Your affirmation statements should reflect your individual circumstances, goals, and values. To start writing an affirmation statement, identify the behavior or thoughts you want to improve. For example, you may be struggling to develop deeper friendships or want to improve your productivity at work.

Although there are many stock affirmation statements available on social media and self-help articles, it’s best to develop creative and specific affirmations that resonate deeply with you.

For instance, maybe you’re struggling to work up the confidence to ask for a promotion. An affirmation such as, “I am valuable and deserving of my work and career, and a rewarding role will find me when I’m ready,” can boost confidence going into a promotion meeting and ease worries about career progression.

Focus on the Present

Setting your affirmations in the present tense means separating them from goals. This is important for neuroplasticity as affirmations are intended to change existing thought processes rather than work toward an achievement.

Affirmations should focus on your current strengths and values. Write your statement as though it’s already happening to help your brain believe it’s already true. In doing so, you’ll cultivate a positive mindset that supports your goals.

Some examples of present tense affirmations include:

  • I believe in myself.
  • I’m committed to my goals.
  • I deserve this opportunity.
  • I accept myself for where I’m at.

Be Realistic

Positive affirmations are most effective when they’re based on realistic or achievable changes or traits. When affirmations are too unrealistic, your mind may struggle to identify any truth in the statement and have little neuroplasticity change.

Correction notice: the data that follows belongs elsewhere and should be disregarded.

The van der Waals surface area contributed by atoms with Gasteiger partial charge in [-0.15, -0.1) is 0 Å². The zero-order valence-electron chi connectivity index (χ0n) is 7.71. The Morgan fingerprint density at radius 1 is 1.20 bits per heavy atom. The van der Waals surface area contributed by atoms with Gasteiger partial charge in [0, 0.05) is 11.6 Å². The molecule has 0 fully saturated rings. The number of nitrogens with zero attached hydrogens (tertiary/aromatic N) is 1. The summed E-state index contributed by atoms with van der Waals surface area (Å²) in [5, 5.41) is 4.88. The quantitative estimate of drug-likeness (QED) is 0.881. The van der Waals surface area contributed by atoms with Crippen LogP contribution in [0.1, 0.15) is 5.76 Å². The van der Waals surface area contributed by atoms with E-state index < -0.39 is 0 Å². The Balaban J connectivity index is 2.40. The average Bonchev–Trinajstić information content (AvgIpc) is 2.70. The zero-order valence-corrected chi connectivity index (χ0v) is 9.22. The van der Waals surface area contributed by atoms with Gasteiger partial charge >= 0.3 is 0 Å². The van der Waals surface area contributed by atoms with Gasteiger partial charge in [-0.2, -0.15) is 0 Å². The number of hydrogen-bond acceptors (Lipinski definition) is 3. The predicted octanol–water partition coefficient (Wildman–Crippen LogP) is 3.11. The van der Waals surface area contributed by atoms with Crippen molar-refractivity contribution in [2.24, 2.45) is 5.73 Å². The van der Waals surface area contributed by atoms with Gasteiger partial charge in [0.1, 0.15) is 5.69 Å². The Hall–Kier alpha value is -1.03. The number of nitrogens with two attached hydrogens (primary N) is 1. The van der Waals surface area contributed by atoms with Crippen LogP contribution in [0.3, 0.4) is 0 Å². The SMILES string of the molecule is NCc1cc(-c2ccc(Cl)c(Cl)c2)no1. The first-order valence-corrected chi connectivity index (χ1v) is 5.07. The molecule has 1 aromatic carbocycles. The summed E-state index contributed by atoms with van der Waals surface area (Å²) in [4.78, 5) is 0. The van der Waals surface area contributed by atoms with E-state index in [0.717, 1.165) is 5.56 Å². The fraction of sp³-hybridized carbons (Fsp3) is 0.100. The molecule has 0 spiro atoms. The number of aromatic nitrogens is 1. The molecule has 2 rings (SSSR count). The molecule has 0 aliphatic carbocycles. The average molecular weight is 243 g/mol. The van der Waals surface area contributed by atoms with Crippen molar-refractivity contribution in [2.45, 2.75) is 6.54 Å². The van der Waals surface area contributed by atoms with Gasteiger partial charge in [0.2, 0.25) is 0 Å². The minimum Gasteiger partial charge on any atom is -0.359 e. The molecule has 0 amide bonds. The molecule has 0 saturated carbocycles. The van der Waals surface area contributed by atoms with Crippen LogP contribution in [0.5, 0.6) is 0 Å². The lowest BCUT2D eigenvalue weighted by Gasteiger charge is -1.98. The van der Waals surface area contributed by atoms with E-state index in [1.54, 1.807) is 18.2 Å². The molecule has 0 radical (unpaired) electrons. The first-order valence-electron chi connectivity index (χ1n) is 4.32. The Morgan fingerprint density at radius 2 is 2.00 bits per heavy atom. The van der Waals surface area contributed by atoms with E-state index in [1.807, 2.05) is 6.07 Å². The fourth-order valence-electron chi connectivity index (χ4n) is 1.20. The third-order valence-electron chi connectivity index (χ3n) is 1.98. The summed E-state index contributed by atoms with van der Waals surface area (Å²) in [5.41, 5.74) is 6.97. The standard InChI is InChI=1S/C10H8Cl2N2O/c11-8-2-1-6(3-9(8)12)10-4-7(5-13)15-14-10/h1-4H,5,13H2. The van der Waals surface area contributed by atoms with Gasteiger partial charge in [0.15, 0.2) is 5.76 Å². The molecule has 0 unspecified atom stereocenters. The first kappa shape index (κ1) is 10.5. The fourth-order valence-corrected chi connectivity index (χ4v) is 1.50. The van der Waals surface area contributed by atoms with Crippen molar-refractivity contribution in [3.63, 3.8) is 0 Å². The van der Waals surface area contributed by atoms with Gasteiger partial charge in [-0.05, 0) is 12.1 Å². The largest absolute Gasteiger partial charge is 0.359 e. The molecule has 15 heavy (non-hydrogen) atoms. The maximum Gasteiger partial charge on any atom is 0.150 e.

For example, maybe you’re struggling with dating and finding a partner. Even if your goal is to one day marry the love of your life, it isn’t realistic to approach each new date with that affirmation.

A more effective affirmation might relate more to self-esteem and the ability to connect to others, such as, “I deserve to have a good person in my life and will be open to connection and vulnerability when the opportunity arises.”

Take Action

Affirmations are a means to change, but not change itself. In other words, while developing and practicing positive affirmations can improve your confidence and motivation, you won’t see any results unless you take action.

An affirmation such as “I value my physical health and what my body can do for me,” can direct you towards wellness habits to back up your statements, such as going to the gym and learning healthy recipes. Even if you’re not on track with your wellness goals when you create your affirmation, taking action can help maintain momentum and motivation in improving your physical health.

Consistent Practice

Practice consistently to build a habit and get the most from your positive affirmations. A few strategies can help you establish a consistent positive affirmation routine, such as: